Van Halen III

I’m giving a listen to Van Halen III for the first time since it originally came out and horribly disappointed me back in the day as a lifelong Van Halen fan.

This album came out in 1998 long after David Lee Roth left the band and less longer after Sammy Hagar left the band.  Gary Cherone, then a recent exile from Extreme the guys that gave us More Than Words, came in to take over vocal duties for the band.  On paper it looked like a match that made sense.  Cherone has pretty good range and could easily hit the notes you’d need to hit to jam along with Eddie, Alex and Mike.  Plus Extreme has some catchy songs.

What we got instead was a very bizarre mix of thoughtless and pointless jams.  It was like Van Halen tried to make a prog-rock album by making the entire thing up on the spot.  I remember listening and struggling to even find discernible riffs.

You know how Edward Van Halen is considered a revolutionary guitar player?  How he’s at the top of nearly every “Best Guitarist” list?  You’d never know it from this album.  Everything about it is forgettable and it’s pretty much bare of anything we know as “Van Halen”.

I felt especially bad for Cherone for trudging into this mess.  I picture him having a hard time trying to find a point to follow along with to write lyrics and sing to.  A Van Halen song, in the very least, should be easy to follow.  But that’s not what Van Halen III is.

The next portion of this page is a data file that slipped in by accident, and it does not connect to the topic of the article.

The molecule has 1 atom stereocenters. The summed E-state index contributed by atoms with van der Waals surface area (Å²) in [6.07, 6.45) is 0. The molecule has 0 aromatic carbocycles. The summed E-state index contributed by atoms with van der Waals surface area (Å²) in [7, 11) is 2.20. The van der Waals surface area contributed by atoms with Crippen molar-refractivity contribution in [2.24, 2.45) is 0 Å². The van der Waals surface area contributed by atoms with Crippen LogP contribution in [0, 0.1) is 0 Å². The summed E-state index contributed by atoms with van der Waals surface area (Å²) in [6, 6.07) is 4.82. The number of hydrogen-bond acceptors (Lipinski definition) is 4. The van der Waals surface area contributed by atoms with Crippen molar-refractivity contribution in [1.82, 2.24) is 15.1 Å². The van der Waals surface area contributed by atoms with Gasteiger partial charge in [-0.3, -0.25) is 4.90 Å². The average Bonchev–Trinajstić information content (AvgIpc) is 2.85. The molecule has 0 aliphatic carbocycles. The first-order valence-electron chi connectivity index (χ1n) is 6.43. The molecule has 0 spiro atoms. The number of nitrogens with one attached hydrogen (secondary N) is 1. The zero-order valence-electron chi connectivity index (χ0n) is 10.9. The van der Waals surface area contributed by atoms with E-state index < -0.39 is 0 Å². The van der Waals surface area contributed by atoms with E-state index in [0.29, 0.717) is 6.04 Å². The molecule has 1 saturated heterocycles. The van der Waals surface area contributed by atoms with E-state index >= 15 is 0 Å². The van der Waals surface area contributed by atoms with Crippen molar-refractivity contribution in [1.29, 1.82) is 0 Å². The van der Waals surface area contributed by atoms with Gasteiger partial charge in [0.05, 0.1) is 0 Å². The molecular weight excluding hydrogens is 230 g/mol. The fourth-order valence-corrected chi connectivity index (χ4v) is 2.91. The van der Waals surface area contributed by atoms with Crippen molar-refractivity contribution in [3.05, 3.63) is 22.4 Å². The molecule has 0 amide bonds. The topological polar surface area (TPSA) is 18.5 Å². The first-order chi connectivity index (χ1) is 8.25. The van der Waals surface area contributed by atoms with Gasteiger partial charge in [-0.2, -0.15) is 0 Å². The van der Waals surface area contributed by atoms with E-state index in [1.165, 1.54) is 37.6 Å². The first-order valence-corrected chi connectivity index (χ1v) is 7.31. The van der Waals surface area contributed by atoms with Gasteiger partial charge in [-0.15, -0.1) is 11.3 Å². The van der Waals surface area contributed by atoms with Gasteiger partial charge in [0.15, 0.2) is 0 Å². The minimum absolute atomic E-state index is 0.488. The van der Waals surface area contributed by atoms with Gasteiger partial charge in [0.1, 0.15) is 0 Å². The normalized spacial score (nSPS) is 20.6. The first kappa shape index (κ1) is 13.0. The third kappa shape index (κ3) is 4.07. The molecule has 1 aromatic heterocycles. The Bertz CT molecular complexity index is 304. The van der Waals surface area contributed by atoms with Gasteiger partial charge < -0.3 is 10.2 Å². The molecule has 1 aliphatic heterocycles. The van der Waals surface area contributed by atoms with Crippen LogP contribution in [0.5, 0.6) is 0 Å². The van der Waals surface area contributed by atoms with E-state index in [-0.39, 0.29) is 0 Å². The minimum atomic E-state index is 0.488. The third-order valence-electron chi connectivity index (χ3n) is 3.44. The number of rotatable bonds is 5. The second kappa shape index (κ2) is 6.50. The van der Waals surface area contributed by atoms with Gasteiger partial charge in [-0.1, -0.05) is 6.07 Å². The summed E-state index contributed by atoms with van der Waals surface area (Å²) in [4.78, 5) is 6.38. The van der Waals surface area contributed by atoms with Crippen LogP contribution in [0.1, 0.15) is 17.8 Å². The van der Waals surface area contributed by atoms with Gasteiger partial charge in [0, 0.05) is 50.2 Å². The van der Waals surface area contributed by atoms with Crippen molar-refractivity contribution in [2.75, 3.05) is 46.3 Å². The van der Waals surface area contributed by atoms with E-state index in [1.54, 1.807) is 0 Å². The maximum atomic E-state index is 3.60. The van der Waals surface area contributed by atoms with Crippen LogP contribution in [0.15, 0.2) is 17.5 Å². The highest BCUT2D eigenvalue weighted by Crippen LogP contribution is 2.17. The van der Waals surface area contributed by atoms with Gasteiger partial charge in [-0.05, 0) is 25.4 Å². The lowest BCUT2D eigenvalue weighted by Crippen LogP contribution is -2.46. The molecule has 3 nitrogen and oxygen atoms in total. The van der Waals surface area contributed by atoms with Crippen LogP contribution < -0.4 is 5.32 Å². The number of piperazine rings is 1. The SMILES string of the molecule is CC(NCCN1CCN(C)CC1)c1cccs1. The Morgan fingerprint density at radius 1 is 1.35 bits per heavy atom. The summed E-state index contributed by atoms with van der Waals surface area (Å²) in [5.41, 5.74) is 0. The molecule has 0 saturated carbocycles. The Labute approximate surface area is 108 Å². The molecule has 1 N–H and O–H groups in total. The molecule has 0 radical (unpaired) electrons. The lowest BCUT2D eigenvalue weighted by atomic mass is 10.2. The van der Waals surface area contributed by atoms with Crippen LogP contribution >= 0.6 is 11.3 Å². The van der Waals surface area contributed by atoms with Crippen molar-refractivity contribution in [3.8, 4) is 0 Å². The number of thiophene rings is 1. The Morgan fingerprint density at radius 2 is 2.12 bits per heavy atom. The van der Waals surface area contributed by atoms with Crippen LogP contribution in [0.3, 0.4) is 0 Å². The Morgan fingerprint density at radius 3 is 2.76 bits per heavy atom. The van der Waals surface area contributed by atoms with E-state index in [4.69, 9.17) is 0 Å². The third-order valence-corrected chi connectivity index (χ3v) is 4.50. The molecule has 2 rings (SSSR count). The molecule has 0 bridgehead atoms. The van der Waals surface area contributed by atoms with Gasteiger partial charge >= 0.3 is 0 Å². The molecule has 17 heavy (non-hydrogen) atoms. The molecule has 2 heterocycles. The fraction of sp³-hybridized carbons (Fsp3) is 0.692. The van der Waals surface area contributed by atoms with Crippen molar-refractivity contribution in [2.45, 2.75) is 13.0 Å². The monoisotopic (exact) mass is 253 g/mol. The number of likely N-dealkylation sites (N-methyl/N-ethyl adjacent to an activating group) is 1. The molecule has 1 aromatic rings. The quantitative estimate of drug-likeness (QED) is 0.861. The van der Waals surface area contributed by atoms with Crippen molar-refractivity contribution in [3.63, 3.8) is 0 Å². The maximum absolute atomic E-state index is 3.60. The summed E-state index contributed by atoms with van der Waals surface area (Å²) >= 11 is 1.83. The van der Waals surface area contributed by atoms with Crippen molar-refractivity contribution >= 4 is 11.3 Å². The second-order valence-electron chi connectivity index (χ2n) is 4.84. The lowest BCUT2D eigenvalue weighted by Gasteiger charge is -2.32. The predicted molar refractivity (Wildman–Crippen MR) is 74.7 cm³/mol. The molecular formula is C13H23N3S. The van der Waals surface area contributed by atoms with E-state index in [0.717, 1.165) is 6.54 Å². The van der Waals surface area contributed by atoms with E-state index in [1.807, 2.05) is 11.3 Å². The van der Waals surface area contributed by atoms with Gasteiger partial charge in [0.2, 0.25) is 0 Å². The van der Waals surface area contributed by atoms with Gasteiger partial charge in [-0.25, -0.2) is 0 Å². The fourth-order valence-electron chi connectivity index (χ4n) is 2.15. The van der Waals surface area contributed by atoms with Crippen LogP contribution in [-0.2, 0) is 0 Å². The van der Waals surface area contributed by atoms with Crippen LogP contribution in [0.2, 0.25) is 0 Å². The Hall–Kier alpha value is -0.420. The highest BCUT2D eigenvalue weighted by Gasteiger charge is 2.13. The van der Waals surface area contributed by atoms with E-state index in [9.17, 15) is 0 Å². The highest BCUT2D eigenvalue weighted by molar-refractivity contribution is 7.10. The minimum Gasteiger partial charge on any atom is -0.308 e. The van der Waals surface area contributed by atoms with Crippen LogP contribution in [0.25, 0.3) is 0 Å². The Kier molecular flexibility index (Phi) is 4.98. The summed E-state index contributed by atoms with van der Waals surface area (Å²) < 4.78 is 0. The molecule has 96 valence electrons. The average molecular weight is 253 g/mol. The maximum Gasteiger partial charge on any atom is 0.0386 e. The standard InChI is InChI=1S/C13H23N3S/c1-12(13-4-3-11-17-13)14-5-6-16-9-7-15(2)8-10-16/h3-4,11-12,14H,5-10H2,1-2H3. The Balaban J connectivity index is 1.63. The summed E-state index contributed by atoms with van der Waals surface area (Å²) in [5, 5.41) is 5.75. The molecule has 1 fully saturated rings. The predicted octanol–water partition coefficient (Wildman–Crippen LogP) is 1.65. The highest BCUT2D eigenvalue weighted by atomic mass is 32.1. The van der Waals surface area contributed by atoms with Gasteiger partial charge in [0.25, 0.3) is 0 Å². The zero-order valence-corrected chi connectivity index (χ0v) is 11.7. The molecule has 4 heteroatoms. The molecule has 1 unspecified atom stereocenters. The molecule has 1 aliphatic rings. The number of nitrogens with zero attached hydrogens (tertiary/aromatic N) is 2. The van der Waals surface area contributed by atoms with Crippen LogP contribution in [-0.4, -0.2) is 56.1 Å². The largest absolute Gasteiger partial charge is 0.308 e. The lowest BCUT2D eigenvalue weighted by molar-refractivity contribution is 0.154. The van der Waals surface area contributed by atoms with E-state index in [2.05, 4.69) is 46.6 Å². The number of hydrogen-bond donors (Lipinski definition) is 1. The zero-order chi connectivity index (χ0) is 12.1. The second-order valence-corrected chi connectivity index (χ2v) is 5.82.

Shortly after this album they parted ways with Cherone and made another comeback attempt with Hagar in 2004.  That didn’t work out.  Eventually they made another album with Roth in 2012, the surprisingly tight and heavy, A Different Kind of Truth, and are still with him today.

Let’s give a fresh listen and break it down track by track.  Why not?  It’s been almost 20 years.

….

Neworld (Instrumental)– Opening preamble to the album.  Mike Post, a producer on this disc and a composer of TV themes like the Law & Order series, played piano.  It’s pleasant enough but it just straight up doesn’t need to be there and doesn’t at all give any kind of indication of what’s to come.  Actually, I take that back, it vaguely sounds like the chorus to the next song.  Huh.  Whatever.  Still sucks.

Without You– The first single from the album.  Kinda catchy and chugs along in a Poundcake kind of way but mostly it’s sloppy as fuck.  What’s with the pre-chorus that has the weird vocal effect?  Eddie’s solos (he takes more than one) have a few cool moments but there’s no flow to it.  It’s just awkward.  And like a lot of songs on the album it goes about 2-3 minutes longer than it should.

One I Want– The lyrics I can make out are pretty terrible.  The song sounds like it was generated out of a stoned jam session consisting of teenagers trying Acapulco Gold for the first time.  I’ve listened to it three times now and I still have no idea what the riff is.  Pretty terrible.

From Afar– “Okay, guys, game plan…we’ll start it soft and then we’ll gradually get more boring.  I’ll start with this riff.  Then I’ll play this other riff.  Than a bunch of other shit will happen. And Gary, sing the most awkward lyrics you can imagine.”